It's Time To Go Mobile While Teaching News Literacy

News looks different depending on the device it's viewed on. Educators need to address that, say Jennifer LaGarde and Darren Hudgins in the first article in a series on news literacy.

In November 2019, The Pew Research Center released its findings related to the devices Americans use to access news. As in previous years, Pew found that news consumers overwhelmingly turn to their mobile devices, rather than to a laptop or desktop, to catch up on the news of the day. And yet, when we visit schools around the country to help teachers and librarians develop media literacy lessons, we find the exact opposite to be true. In school, the vast majority of news literacy instruction still takes place with the devices that our kids are least likely to use when they leave our buildings. This matters for a variety of reasons. Here are just a few:

  1. The same news story looks vastly different when viewed on a mobile device versus a traditional browser.
  2. Similarly, the same news story varies greatly in appearance on two different apps. For example, while news stories on Instagram often require users to search the account's bio for links to additional information about the story, the same story in Snapchat might require readers to swipe up to read more.
  3. The ways in which students locate the information that is commonly required to determine credibility (author, date of publication, the editorial stance of the publication, etc.) also varies depending on the apps used to view the story.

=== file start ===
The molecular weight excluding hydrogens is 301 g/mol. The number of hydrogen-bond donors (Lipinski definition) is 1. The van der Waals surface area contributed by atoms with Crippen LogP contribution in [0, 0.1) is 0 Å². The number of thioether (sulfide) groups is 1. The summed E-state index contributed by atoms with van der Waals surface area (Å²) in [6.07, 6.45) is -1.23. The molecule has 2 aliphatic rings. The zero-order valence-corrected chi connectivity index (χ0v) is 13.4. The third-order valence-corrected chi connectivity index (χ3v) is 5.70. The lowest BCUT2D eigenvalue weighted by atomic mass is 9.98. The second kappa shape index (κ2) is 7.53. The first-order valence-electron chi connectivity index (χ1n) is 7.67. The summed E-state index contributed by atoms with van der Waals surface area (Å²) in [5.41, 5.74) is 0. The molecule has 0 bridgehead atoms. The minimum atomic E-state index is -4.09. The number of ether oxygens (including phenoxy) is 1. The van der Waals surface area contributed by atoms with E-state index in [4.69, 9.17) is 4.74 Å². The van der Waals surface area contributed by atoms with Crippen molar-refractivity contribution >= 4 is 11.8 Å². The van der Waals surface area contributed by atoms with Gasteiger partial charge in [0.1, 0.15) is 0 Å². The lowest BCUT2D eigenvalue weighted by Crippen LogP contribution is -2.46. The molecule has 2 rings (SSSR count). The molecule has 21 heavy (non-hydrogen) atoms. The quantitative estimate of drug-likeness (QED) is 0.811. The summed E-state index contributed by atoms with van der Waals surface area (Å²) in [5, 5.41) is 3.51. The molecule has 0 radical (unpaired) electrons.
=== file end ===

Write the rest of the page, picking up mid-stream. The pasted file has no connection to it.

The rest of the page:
4. Commonly used protocols that require students to think about a URL’s domain (.edu vs .com, for example) don’t apply at all when viewing news through an app.

In short, the strategies being taught during school hours, to help young people determine fact from fiction in the information they consume, often do not transfer to the ways in which they access that information outside of school.

A story, for example, about 2020 brush fires in Australia, while (ultimately) from the same source, looks very different depending on the device (see below). If we agree that locating specific details about a story’s origin, and potential bias, are important steps in determining credibility, we must give our learners the tools for discovering that information on the platforms they are most likely to use during authentic inquiries.

Doing this doesn’t require tossing out exist pedagogical practices. Many educators employ a protocol, like the CRAAP test (see chart), as a way to encourage learners to look beyond the headline and dig more deeply into a story. To make these models even more effective, however, we have to give our students the opportunity to apply them in both web and mobile environments. Scaffolds like the one below can provide a mechanism through which learners can outline the steps for locating this critical information while also thinking deeply about how/why information looks different depending on the device.

Story/Source

CRAAP TEST

Web

Mobile

Reflection

Students cite the story headline and source.

C urrency

R elevance

A uthority

A ccuracy

P urpose